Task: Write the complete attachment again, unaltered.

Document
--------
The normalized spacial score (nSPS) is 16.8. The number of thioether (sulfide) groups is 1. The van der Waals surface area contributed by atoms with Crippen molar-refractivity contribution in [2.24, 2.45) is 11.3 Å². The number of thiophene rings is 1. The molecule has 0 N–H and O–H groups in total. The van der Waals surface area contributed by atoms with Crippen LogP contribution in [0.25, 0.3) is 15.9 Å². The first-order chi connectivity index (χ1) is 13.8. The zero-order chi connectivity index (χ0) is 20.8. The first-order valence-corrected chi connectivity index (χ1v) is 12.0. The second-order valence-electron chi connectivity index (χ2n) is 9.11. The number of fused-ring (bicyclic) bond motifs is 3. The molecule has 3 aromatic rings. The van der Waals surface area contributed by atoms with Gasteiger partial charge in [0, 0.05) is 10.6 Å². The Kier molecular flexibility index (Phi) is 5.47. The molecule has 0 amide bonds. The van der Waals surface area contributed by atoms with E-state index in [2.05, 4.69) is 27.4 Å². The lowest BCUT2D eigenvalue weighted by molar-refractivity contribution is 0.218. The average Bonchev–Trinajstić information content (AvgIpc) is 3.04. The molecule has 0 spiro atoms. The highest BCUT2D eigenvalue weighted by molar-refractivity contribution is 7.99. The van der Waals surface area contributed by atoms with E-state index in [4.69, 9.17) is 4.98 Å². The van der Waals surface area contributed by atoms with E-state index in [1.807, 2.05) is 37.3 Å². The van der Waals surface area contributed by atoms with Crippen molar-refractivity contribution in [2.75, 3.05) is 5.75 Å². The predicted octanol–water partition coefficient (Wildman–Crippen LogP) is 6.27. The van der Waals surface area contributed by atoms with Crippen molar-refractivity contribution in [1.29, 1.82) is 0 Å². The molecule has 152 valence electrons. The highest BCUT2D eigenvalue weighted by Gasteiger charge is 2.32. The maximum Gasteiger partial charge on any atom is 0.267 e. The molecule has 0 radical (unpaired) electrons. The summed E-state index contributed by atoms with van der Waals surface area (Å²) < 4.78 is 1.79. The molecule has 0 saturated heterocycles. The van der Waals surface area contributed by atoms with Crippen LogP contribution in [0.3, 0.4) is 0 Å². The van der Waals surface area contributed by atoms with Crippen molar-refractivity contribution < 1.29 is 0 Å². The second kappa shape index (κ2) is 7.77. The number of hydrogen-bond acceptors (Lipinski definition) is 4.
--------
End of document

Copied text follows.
The normalized spacial score (nSPS) is 16.8. The number of thioether (sulfide) groups is 1. The van der Waals surface area contributed by atoms with Crippen molar-refractivity contribution in [2.24, 2.45) is 11.3 Å². The number of thiophene rings is 1. The molecule has 0 N–H and O–H groups in total. The van der Waals surface area contributed by atoms with Crippen LogP contribution in [0.25, 0.3) is 15.9 Å². The first-order chi connectivity index (χ1) is 13.8. The zero-order chi connectivity index (χ0) is 20.8. The first-order valence-corrected chi connectivity index (χ1v) is 12.0. The second-order valence-electron chi connectivity index (χ2n) is 9.11. The number of fused-ring (bicyclic) bond motifs is 3. The molecule has 3 aromatic rings. The van der Waals surface area contributed by atoms with Gasteiger partial charge in [0, 0.05) is 10.6 Å². The Kier molecular flexibility index (Phi) is 5.47. The molecule has 0 amide bonds. The van der Waals surface area contributed by atoms with E-state index in [2.05, 4.69) is 27.4 Å². The lowest BCUT2D eigenvalue weighted by molar-refractivity contribution is 0.218. The average Bonchev–Trinajstić information content (AvgIpc) is 3.04. The molecule has 0 spiro atoms. The highest BCUT2D eigenvalue weighted by molar-refractivity contribution is 7.99. The van der Waals surface area contributed by atoms with E-state index in [4.69, 9.17) is 4.98 Å². The van der Waals surface area contributed by atoms with E-state index in [1.807, 2.05) is 37.3 Å². The van der Waals surface area contributed by atoms with Crippen molar-refractivity contribution in [2.75, 3.05) is 5.75 Å². The predicted octanol–water partition coefficient (Wildman–Crippen LogP) is 6.27. The van der Waals surface area contributed by atoms with Crippen molar-refractivity contribution in [1.29, 1.82) is 0 Å². The molecule has 152 valence electrons. The highest BCUT2D eigenvalue weighted by Gasteiger charge is 2.32. The maximum Gasteiger partial charge on any atom is 0.267 e. The molecule has 0 radical (unpaired) electrons. The summed E-state index contributed by atoms with van der Waals surface area (Å²) < 4.78 is 1.79. The molecule has 0 saturated heterocycles. The van der Waals surface area contributed by atoms with Crippen LogP contribution in [0.3, 0.4) is 0 Å². The van der Waals surface area contributed by atoms with Crippen molar-refractivity contribution < 1.29 is 0 Å². The second kappa shape index (κ2) is 7.77. The number of hydrogen-bond acceptors (Lipinski definition) is 4.